Julia Carson: Fighting for Those Who Don’t Have a Voice

As part of our Black History Month series, we are proud to highlight Julia Carson.Our next Black History Month highlight is Julia Carson.

Overcoming poverty and racism, Julia worked hard for her success. A single mom of two, she was working for the United Auto Workers when she met newly elected Rep. Andy Jacobs.

He hired her as a District Aide and became an important mentor for her. After working in his District Office for seven years, she took her first step toward public service by running for the Indiana House of Representatives at his urging. Later, she was elected as a State Senator.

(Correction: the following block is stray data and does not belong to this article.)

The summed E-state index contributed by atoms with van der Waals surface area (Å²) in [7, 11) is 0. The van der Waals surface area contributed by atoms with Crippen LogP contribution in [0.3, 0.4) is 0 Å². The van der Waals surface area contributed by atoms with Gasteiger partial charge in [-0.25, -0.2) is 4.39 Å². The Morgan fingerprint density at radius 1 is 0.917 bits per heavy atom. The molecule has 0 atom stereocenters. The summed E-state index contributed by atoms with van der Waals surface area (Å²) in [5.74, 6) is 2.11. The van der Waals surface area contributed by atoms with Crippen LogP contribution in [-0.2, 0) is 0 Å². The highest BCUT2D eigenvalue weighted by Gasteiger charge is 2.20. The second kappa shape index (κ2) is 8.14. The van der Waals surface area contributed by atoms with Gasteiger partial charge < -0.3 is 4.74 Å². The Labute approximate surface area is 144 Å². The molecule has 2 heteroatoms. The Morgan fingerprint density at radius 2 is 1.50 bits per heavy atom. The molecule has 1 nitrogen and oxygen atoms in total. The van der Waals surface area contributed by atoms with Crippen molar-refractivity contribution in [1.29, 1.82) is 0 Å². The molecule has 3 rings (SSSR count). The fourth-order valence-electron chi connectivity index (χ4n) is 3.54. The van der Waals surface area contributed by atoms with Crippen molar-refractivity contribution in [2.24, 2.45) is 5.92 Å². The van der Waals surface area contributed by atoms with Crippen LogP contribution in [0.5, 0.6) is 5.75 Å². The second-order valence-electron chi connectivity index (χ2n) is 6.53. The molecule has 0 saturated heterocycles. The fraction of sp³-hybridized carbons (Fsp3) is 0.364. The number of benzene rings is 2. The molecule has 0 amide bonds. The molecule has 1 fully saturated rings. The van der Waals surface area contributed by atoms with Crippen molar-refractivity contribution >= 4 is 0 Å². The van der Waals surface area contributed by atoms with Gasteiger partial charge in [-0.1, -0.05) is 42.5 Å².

Julia served nearly 20 years in the State Legislature and city government before being elected to the U.S. House of Representatives. The first African American and first woman to represent Indianapolis in Congress, she was an incredible advocate for the working class who led by example.

When she passed away in December 2007, her grandson André Carson, who later succeeded her in the House, stated: “Let’s remember Congresswoman Carson by doing the people’s work and fighting for those who don’t have a voice.” 

Learn more about Julia Carson here, from which this excerpt was adapted.